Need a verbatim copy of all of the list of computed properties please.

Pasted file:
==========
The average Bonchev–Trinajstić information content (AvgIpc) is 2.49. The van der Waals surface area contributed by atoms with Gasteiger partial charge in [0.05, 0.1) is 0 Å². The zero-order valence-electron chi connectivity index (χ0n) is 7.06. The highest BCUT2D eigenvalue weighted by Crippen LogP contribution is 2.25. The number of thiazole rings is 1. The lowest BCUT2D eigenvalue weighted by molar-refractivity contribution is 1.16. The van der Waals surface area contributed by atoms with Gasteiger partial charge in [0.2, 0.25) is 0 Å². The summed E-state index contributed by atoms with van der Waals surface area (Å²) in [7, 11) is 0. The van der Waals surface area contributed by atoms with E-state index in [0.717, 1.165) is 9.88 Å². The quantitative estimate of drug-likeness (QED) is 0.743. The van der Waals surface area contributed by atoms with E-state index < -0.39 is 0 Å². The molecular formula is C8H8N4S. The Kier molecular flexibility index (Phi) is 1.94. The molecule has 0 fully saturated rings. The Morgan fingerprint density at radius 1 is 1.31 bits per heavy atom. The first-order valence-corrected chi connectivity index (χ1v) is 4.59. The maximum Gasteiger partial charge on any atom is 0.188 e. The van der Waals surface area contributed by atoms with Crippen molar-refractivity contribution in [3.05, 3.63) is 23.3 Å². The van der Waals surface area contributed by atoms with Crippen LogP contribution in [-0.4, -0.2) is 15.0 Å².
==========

The average Bonchev–Trinajstić information content (AvgIpc) is 2.49. The van der Waals surface area contributed by atoms with Gasteiger partial charge in [0.05, 0.1) is 0 Å². The zero-order valence-electron chi connectivity index (χ0n) is 7.06. The highest BCUT2D eigenvalue weighted by Crippen LogP contribution is 2.25. The number of thiazole rings is 1. The lowest BCUT2D eigenvalue weighted by molar-refractivity contribution is 1.16. The van der Waals surface area contributed by atoms with Gasteiger partial charge in [0.2, 0.25) is 0 Å². The summed E-state index contributed by atoms with van der Waals surface area (Å²) in [7, 11) is 0. The van der Waals surface area contributed by atoms with E-state index in [0.717, 1.165) is 9.88 Å². The quantitative estimate of drug-likeness (QED) is 0.743. The van der Waals surface area contributed by atoms with E-state index < -0.39 is 0 Å². The molecular formula is C8H8N4S. The Kier molecular flexibility index (Phi) is 1.94. The molecule has 0 fully saturated rings. The Morgan fingerprint density at radius 1 is 1.31 bits per heavy atom. The first-order valence-corrected chi connectivity index (χ1v) is 4.59. The maximum Gasteiger partial charge on any atom is 0.188 e. The van der Waals surface area contributed by atoms with Crippen molar-refractivity contribution in [3.05, 3.63) is 23.3 Å². The van der Waals surface area contributed by atoms with Crippen LogP contribution in [-0.4, -0.2) is 15.0 Å².